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Is that a gorilla I see over there?

A topic that I frequently run into at customers is the maturity of Agile. I usually present my matching of ‘Agile’ on the Technology Adoption Life Cycle with the Hype Cycle for Application Development. To show the evolution of Agile, and its outgrowing of the stage of anecdotal evidence.

Specific to the Technology version -for new high-tech paradigms- of the Adoption Life Cycle is the chasm, introduced by Geoffrey Moore. A phase of stagnation between Early Market and Bowling Alley. Of unpredictable length. And some products even never get out of it. Scary.

In the post-chasm period the viable market forms, and a gorilla rises, an absolute market leader. Alternatively the market leader may turn out to be ‘merely’ a king, much more vulnerable to being overthrown.

An important and disruptive innovation in itself, Agile is past the chasm. It’s probably in the Bowling Alley, maybe approaching the Tornado. At the same time Agile processes are applied to develop products that are subject to the (T)ALC. Best fit because there’s no time to stabilize into Main Street. And Agile offers just that flexibility while assuring a return.

At the same time I observe the increasing number of Agile players that is referencing Scrum. Practitioners, trainers, thought leaders, customers, etc. On blogs, forums, in trainings, papers, etc. You name it. Positively (“this is great, we also do it“) or more disapproving (“this doesn’t work, we do it like this“). Although personally convinced that they’d better highlight their own methods’ merits and strengths, I don’t oppose to it.

And Scrum prospers from it. Free publicity and a trigger to keep moving. I see evidence of the latter in the rise of More community oriented as an alternative to the ScrumAlliance institute will it open the Scrum offering to a wider audience.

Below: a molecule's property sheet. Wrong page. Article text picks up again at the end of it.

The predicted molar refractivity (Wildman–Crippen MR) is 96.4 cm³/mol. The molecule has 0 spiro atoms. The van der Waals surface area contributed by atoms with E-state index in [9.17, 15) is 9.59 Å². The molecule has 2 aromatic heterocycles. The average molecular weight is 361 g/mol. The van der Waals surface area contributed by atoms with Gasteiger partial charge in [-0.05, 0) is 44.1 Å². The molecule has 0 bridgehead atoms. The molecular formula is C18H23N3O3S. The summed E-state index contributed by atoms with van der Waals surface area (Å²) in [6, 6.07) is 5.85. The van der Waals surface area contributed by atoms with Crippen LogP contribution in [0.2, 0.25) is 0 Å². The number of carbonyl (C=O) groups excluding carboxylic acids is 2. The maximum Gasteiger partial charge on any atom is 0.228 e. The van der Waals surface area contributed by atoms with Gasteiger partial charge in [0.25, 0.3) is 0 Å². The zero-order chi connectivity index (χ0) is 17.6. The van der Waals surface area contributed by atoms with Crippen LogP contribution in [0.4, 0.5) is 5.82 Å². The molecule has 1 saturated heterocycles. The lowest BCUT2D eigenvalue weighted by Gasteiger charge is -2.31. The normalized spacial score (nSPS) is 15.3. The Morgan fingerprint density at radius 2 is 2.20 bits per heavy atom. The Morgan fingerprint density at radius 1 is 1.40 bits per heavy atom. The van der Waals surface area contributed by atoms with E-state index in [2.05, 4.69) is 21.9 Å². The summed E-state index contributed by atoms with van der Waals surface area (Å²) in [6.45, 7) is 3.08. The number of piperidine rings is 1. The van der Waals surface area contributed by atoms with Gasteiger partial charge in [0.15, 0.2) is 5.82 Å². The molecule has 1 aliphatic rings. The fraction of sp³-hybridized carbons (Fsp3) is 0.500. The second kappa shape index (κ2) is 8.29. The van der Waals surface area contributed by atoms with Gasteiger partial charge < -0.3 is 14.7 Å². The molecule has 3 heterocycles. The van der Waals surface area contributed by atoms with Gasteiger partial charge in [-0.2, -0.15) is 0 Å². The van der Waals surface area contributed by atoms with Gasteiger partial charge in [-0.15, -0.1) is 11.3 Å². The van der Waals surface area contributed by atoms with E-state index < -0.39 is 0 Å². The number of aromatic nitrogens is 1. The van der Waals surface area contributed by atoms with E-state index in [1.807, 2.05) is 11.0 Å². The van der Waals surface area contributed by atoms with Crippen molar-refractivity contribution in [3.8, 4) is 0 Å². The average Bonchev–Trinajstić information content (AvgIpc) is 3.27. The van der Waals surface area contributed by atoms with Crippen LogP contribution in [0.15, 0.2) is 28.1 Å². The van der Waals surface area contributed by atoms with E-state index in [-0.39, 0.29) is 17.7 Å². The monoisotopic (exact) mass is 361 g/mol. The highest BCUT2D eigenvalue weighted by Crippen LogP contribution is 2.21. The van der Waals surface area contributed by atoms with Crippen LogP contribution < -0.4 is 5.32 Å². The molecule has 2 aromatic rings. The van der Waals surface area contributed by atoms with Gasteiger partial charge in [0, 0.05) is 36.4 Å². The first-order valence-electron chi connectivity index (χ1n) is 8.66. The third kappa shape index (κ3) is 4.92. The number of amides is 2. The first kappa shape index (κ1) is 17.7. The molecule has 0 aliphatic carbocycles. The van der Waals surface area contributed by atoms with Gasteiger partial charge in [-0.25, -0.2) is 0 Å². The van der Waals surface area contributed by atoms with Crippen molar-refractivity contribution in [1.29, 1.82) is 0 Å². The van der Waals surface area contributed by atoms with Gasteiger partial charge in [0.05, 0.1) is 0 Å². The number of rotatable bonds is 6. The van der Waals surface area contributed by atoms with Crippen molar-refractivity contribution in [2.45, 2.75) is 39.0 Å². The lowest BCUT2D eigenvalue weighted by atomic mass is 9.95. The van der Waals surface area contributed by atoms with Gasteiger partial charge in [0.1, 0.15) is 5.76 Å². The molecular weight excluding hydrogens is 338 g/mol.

But it gets very uncomfortable when it gets personal. Quite vicious attacks are regularly launched at the persons behind Scrum and the people doing Scrum, away from the value of the framework.

Maybe that is exactly the indication that Scrum is indeed emerging as the gorilla of the Agile methods pack…

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The adoption of Agile: TALC vs. Hype Cycle

An interesting poll was posted at Scrumology asking us to indicate where we consider ‘Agile’ to be on the Hype Cycle. A little note…

logo-myfragilityThe presentation of my framework My.Fragility starts with a general introduction on ‘Agile’ before diving into Scrum and going beyond. This introduction ends with a maturity assessment of Agile using Geoffrey Moore’s Technology Adoption Life Cycle. The conclusion is that Agile has Entered the Bowling Alley (so has definitely Crossed the Chasm).

In 2008 I added a comparison with Gartner’s Hype Cycle for Application Development, which puts Agile in the Trough of Disillusionment and predicts a period of 5-10 years before mainstream adoption.

Agile on the Hype Cycle for Application Development 2007 (Gartner)

However, having studied and compared both models I am convinced that Agile is -at least- on its way to the Slope of Enlightenment:

Agile on the Hype Cycle vs. TALC

Other objections I have with Gartner are:

  • Agile is primarily the common denominator of a number of methods and is as such not one defined method. As a practitioner of Scrum, combining it with XP and going beyond with My.Fragility, I believe these methods to be certainly farther in adoption.
  • A complete Agile approach covers a number of practices and disciplines that Gartner separates (e.g. various testing levels). See my indications on the Hype Cycle.
  • My intuition and daily experience contradict the 5-10y expectation.

Challenge: from the TALC I expect Scrum to become the Agile Gorilla